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The Island of Sheep (Richard Hannay)

The Island of Sheep (Richard Hannay) [Kindle Edition]

John Buchan , Andrew Lownie
4.3 out of 5 stars  See all reviews (11 customer reviews)

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Product Description


'There is a message for modern politicians in his writing' --Ann Widdecombe

'Rejoice in the pre-war prose . . . and in Buchan s beautifully observed landscapes' --Sunday Telegraph

'The narrative drive of his thrillers is unsurpassed' --Evening Standard

Product Description

A long-forgotten promise made by Richard Hannay finds him honour-bound to resolve a violent vendetta in which the lives of a young father and his daughter are in danger from desperate men. Hannay sets out on a high-octane chase from the rural tranquillity of his English manor to the Scottish Borders and, ultimately, to Scandinavia.

Product details

  • Format: Kindle Edition
  • File Size: 450 KB
  • Print Length: 161 pages
  • Page Numbers Source ISBN: 1406823899
  • Publisher: Polygon; Reprint edition (25 Aug 2012)
  • Sold by: Amazon Media EU S.à r.l.
  • Language: English
  • ASIN: B009751H2Y
  • Text-to-Speech: Enabled
  • X-Ray:
  • Word Wise: Not Enabled
  • Average Customer Review: 4.3 out of 5 stars  See all reviews (11 customer reviews)
  • Amazon Bestsellers Rank: #180,755 Paid in Kindle Store (See Top 100 Paid in Kindle Store)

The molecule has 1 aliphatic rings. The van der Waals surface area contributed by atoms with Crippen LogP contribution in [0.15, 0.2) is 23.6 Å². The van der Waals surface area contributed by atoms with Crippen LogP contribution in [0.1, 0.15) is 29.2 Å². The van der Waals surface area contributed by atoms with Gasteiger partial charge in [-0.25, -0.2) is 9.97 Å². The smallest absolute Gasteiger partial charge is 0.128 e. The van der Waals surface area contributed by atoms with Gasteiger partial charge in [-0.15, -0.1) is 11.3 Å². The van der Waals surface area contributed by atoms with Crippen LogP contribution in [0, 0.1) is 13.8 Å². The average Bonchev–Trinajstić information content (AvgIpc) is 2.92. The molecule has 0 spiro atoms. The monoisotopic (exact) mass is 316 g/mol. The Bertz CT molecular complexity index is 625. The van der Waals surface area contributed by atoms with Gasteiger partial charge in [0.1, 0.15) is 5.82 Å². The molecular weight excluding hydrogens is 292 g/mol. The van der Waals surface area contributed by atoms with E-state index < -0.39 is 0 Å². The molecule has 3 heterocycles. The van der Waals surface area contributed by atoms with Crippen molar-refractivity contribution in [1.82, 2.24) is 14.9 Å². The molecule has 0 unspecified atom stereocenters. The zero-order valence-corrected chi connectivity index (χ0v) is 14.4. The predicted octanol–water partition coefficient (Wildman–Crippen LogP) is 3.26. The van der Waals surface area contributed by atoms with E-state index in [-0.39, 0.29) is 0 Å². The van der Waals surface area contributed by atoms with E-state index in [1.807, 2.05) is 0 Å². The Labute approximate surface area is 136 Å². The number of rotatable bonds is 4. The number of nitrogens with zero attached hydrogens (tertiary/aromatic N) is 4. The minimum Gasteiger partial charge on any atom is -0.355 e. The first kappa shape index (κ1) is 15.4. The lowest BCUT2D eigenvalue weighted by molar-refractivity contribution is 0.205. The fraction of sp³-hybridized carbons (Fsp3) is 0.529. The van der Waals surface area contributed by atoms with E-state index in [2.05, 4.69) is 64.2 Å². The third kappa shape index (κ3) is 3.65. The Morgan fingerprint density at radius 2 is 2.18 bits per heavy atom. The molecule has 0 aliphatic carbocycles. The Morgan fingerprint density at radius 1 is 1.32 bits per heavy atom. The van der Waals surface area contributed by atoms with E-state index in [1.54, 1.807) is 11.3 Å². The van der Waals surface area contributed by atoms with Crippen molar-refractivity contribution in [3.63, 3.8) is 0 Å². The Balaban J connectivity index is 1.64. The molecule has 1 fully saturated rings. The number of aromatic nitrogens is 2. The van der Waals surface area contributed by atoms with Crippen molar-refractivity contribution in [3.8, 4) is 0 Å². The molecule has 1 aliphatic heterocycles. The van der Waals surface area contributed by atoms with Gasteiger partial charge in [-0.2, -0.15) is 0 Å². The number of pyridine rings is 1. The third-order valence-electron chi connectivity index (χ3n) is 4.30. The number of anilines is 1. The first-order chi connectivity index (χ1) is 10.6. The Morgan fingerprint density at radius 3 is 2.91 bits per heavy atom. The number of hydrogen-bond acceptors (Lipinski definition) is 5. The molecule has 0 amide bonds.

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Customer Reviews

4.3 out of 5 stars
4.3 out of 5 stars
Most Helpful Customer Reviews
9 of 9 people found the following review helpful
4.0 out of 5 stars The mature Hannay, scared of old age 7 July 2001
The Island of Sheep is the last Hannay book and introduces the hero as settled in his home and in family life until the past comes back in the shape of Haraldsen and an old vow to his father. The action is much slower than previous Hannay tales and introduces the reader to new characters such as Peter John, Hannay's son, while reintroducing old friends such as Sandy and Geordie Hamilton and even a throw back to Peter Pienaar. After a chance encounter of the train, Hannay feels that he and his former friends have accepted the advance of age too easily and he is no longer at ease with the comfort his more mature years have brought. The development of the plot however shows that the old Hannay is still there as is the former drive of other acquaintances, something questioned by Hannay himself earlier on. The plot moves from haven to haven - from Hannay's haven, Fosse, to Sandy's, Laverlaw and finally to the dénouement on the Island of Sheep of the title, the persued Haraldsen's haven where he finally finds his inner-strength and is true to his ancestry. Thus the plot has two levels - an adventure stroy as to be expected of any Buchan novel featuring Hannay but also a more spiritual search for one's home as in the home of one's soul. "The Norlands are a spiritual place which you won't find on any map. Every man must discover his own Island of Sheep." Let's hope we all do ...
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5 of 5 people found the following review helpful
5.0 out of 5 stars a buchan classic 18 Feb 2000
By A Customer
this book is up there with john macnab, which is, in my opinion the best book buchan ever wrote. this is a thriller of the highest quality, taking the reader back to a quieter time where life was more gentle. a very worthwhile read.
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2 of 2 people found the following review helpful
4.0 out of 5 stars As good as John Macnab 16 Dec 2008
By Des OK
If you liked John Macnab then this book and its predessors are definetly worth reading. Clear concise old-style thrillers, one and all.
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1 of 1 people found the following review helpful
5.0 out of 5 stars The Island of Sheep 1 Jun 2012
By Bacchus
Format:Paperback|Verified Purchase